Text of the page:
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Apple's Tablet can't prevent sales malaise Add to ...

After a decade of success, Apple's newest growth supplement is going to be a tough Tablet to swallow.

The iPhone has finally cracked the China market, Apple's Fifth Avenue flagship store rakes in more cash than any shop in modern U.S. retailing, and the new crop of iPods will have cameras that could spark a big replacement cycle. Like never before, Apple is at the top of its game. But like any champ, the focus has to be on the next big win.

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For Apple, the stunning growth streak lives or dies with the upcoming Tablet.

Heck of a halo

Hey, this is Apple, right? What's the worry? For 10 years, Apple has demonstrated the hottest hand in gadgets, delivering a string of blockbuster hits.

The iPod and iTunes redefined not just music players, but also the business of selling songs. In computers, Apple's Macs were sleeker, premium-priced devices that people found a joy to use and were cool alternatives to sluggish, bloated, virus-plagued PCs.

Then came the iPhone. Timing the tipping point for touchscreens perfectly, Apple set the standard for a new generation of smartphones and ushered in an era of fingertip controlled phones and improved Web viewing.

The iPhone has been a smashing success, but the device is in its third year, and with China now onboard, it faces fewer new market opportunities. The iPod may get a boost from its new camera feature, but the glory days have passed. And Macs face a resurgent Microsoft Windows and Intel-powered Wintel effort that threatens to take the shine off Apple's computer sales.

Crunch time

The past decade of success makes this next step pivotal for Apple and the stock.

Apple shares have had a great run this year. People who debated whether to buy at $80 (U.S.) in January saw the stock blow by $100 in March and top $140 in June. Much of that run-up has been driven by the popularity and expansion of the iPhone. But soon, if not now, investors will start to wonder what's next.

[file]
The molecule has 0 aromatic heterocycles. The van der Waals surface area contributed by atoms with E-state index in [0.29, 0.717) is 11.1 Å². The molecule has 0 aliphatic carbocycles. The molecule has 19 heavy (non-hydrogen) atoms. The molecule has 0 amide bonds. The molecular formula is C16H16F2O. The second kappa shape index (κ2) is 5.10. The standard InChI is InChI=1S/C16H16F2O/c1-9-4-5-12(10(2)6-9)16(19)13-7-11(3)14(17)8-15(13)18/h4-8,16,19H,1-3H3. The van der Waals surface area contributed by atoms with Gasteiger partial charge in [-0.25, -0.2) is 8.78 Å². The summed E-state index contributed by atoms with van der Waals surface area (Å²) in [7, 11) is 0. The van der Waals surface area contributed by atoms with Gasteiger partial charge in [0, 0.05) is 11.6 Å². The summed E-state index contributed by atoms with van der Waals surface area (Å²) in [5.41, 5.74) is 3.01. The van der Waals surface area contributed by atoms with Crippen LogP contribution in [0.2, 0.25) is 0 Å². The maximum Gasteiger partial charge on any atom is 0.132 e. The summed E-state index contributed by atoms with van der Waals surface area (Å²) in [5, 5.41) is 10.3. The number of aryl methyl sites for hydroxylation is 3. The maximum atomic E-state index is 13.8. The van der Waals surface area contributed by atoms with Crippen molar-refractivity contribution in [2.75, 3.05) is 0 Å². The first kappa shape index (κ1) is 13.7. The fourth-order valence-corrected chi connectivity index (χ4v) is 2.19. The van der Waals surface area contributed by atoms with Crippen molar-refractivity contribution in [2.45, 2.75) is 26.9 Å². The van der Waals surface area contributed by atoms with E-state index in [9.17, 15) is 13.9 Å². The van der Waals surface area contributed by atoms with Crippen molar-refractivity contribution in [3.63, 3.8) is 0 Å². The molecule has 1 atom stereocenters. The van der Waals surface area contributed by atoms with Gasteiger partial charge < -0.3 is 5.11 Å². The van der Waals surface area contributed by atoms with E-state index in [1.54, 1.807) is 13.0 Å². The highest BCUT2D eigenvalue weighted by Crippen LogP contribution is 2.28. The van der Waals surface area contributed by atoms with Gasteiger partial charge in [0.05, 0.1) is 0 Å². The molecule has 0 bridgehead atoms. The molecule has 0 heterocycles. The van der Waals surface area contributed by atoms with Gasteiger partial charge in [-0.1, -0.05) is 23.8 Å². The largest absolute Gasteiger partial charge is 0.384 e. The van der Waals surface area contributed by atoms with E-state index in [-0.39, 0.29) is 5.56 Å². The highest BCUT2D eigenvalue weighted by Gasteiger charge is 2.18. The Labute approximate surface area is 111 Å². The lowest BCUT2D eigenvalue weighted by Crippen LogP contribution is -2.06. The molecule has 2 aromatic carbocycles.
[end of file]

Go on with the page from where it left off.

To answer that, Apple is putting the final touches on its Tablet or a family of tablets. The touchscreen device expands on the iPod Touch and offers users a bigger, more brilliant screen. As a product, the iTablet falls somewhere between smartphones and laptops, yet lacks a physical keyboard. Pricewise, the Apple tablet probably will land below the $1,000 Macbook and above the $300 netbook category.

Apple's tablet probably will be ultra-slim and packed with features and is likely to be a big hit with people who like video calling and eReaders like Amazon's Kindle. Potentially worse, perhaps, is that Apple's unblemished coolness could get bruised if the cutting-edge device is embraced by electronic clipboard fans like car rental agents and hospital staffs.

The point here is that Apple's iPhone is a popular mass-market device on track to sell 30 million or more units this year. The would-be successor to that product, the iTablet, has a bit of a hurdle ahead of it. The most popular tablet today, the Amazon Kindle, sold an estimated half million units last year.

While Apple has worked fiendishly to make the Tablet a potent product to sustain sales growth, investors may worry that it's merely a placebo.

 

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